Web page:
Hello! I’m Ruby, and I’m in my third year in the Biology program working towards an Honours degree in marine biology. I’m from Mississauga, ON – you may notice that there are no oceans there, which is why I came all this way to study them!
This is my first term as a peer tutor, and this year I’m a peer tutor for BIOL 121. Outside of my own classes and peer tutoring, you can find me on campus volunteering at the Beaty Biodiversity Museum. It’s something I started doing back in first year, and I am so happy to be back after lockdown!
What do you enjoy most about being a peer tutor?
Not to repeat what every other peer tutor has said before me, but it always is an amazing feeling being the one to help a student understand a concept they previously were stuck on. My own ‘office’ hours are really fun to hold, and seeing something finally ‘click’ for a student really is the best part of the job. It really is great to form connections with first years as a fellow undergraduate student, and bring back my own memories of what it’s like to be just starting the university experience.
What has being a peer tutor brought to your undergraduate experience?
I think one of the biggest things I’ve gotten out of peer tutoring so far is a better idea of how courses are run and the perspective of the teaching team. I recently had to make slides and practice questions for a midterm review, and I think the thought process behind coming up with questions can help me study for my own upcoming midterms (eek!). Also, I actually feel a lot less nervous going to my own profs to ask questions now that I know what it’s like being the one answering them!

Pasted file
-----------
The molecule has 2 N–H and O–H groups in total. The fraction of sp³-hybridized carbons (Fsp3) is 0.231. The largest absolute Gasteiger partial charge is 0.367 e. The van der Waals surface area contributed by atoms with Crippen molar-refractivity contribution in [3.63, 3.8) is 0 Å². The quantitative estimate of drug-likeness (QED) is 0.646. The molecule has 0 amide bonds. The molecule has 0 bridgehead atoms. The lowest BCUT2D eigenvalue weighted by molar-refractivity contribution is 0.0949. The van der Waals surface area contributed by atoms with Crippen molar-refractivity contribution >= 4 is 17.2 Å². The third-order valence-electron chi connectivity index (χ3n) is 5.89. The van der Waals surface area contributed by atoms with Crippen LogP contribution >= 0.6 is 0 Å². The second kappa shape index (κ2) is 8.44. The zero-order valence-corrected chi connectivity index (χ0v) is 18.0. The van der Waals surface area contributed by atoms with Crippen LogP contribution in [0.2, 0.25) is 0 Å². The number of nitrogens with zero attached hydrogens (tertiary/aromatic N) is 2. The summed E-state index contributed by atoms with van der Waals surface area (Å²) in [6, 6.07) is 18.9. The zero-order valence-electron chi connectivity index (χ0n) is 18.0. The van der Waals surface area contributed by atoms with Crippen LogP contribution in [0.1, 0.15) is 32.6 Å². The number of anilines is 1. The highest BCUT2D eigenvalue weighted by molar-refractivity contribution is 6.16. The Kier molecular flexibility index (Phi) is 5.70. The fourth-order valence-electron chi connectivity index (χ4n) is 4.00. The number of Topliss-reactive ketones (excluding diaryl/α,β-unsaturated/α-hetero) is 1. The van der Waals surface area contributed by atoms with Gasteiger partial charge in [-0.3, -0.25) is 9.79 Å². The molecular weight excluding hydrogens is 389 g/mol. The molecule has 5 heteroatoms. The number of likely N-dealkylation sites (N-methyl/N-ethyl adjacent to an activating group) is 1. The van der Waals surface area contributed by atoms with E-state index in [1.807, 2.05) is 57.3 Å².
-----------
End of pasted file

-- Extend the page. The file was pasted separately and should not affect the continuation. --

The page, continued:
How has your unique background influenced your peer tutoring experience?
I’ve spent the past few summers working as a camp counsellor, both online and offline. Working with children is always very challenging and very rewarding, and it’s really interesting to see how certain aspects carry over to an older audience. The better you can explain concepts at their very simplest, the better you understand them yourself, whether that’s for kids who are just learning what DNA is or first year university genetics! Most importantly, seeing the passion kids and university students alike can bring to subjects like biology, and sparking that passion in others, is why I love opportunities like peer tutoring.
What do you like to do in your spare time?
I love playing music, whether that be violin, guitar, or drums. I actually just got an acoustic guitar, which consistently distracts me from studying (but don’t tell the students I’m tutoring about that… or my profs!). I also like to draw, paint (especially frogs), crochet, tap dance, and wander through Pacific Spirit Park. I’m pretty sure a significant chunk of my phone storage is taken up by photos of all the mushrooms and slugs I come across on my forest walks. 🙂
What are your plans following graduation?
I hope to go into grad school and do research in marine biology, though I’m currently having a tough time choosing whether that means zoology or botany. Last year my invertebrate zoology and non-vascular plants courses were my favourite, and I love the idea of studying either marine invertebrates (having been obsessed with sea slugs for a few years now) or seaweed! Either way, I plan on staying by the coast… sorry Ontario!
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